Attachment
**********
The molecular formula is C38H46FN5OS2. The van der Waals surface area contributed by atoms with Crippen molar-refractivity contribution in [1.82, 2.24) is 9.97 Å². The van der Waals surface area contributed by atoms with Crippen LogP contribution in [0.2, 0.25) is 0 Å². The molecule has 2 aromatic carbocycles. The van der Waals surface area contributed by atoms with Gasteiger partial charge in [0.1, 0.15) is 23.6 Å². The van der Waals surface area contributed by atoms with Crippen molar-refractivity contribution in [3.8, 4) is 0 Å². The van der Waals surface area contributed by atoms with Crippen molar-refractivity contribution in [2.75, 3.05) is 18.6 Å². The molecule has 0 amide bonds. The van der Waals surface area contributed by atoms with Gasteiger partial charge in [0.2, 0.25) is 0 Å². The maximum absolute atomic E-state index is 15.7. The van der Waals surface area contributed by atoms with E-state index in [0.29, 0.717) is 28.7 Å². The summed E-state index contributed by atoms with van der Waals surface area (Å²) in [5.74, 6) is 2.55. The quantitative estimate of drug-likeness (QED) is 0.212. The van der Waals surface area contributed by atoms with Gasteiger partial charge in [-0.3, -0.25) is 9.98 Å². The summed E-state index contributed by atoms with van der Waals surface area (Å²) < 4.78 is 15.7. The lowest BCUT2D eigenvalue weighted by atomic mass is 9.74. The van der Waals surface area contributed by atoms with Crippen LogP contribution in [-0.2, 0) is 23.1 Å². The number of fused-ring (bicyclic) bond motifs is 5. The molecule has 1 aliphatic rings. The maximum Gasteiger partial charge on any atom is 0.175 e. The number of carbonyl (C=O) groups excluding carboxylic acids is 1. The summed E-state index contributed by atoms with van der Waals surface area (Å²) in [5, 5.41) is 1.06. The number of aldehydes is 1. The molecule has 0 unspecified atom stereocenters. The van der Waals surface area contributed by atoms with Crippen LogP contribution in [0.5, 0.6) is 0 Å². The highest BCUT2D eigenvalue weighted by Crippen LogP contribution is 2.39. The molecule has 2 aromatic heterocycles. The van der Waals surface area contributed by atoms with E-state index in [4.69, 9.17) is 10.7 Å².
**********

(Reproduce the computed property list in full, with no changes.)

The molecular formula is C38H46FN5OS2. The van der Waals surface area contributed by atoms with Crippen molar-refractivity contribution in [1.82, 2.24) is 9.97 Å². The van der Waals surface area contributed by atoms with Crippen LogP contribution in [0.2, 0.25) is 0 Å². The molecule has 2 aromatic carbocycles. The van der Waals surface area contributed by atoms with Gasteiger partial charge in [0.1, 0.15) is 23.6 Å². The van der Waals surface area contributed by atoms with Crippen molar-refractivity contribution in [3.8, 4) is 0 Å². The van der Waals surface area contributed by atoms with Crippen molar-refractivity contribution in [2.75, 3.05) is 18.6 Å². The molecule has 0 amide bonds. The van der Waals surface area contributed by atoms with Gasteiger partial charge in [0.2, 0.25) is 0 Å². The maximum absolute atomic E-state index is 15.7. The van der Waals surface area contributed by atoms with E-state index in [0.29, 0.717) is 28.7 Å². The summed E-state index contributed by atoms with van der Waals surface area (Å²) in [5.74, 6) is 2.55. The quantitative estimate of drug-likeness (QED) is 0.212. The van der Waals surface area contributed by atoms with Gasteiger partial charge in [-0.3, -0.25) is 9.98 Å². The summed E-state index contributed by atoms with van der Waals surface area (Å²) < 4.78 is 15.7. The lowest BCUT2D eigenvalue weighted by atomic mass is 9.74. The van der Waals surface area contributed by atoms with Crippen LogP contribution in [-0.2, 0) is 23.1 Å². The number of fused-ring (bicyclic) bond motifs is 5. The molecule has 1 aliphatic rings. The maximum Gasteiger partial charge on any atom is 0.175 e. The number of carbonyl (C=O) groups excluding carboxylic acids is 1. The summed E-state index contributed by atoms with van der Waals surface area (Å²) in [5, 5.41) is 1.06. The number of aldehydes is 1. The molecule has 0 unspecified atom stereocenters. The van der Waals surface area contributed by atoms with Crippen LogP contribution in [0.5, 0.6) is 0 Å². The highest BCUT2D eigenvalue weighted by Crippen LogP contribution is 2.39. The molecule has 2 aromatic heterocycles. The van der Waals surface area contributed by atoms with E-state index in [4.69, 9.17) is 10.7 Å².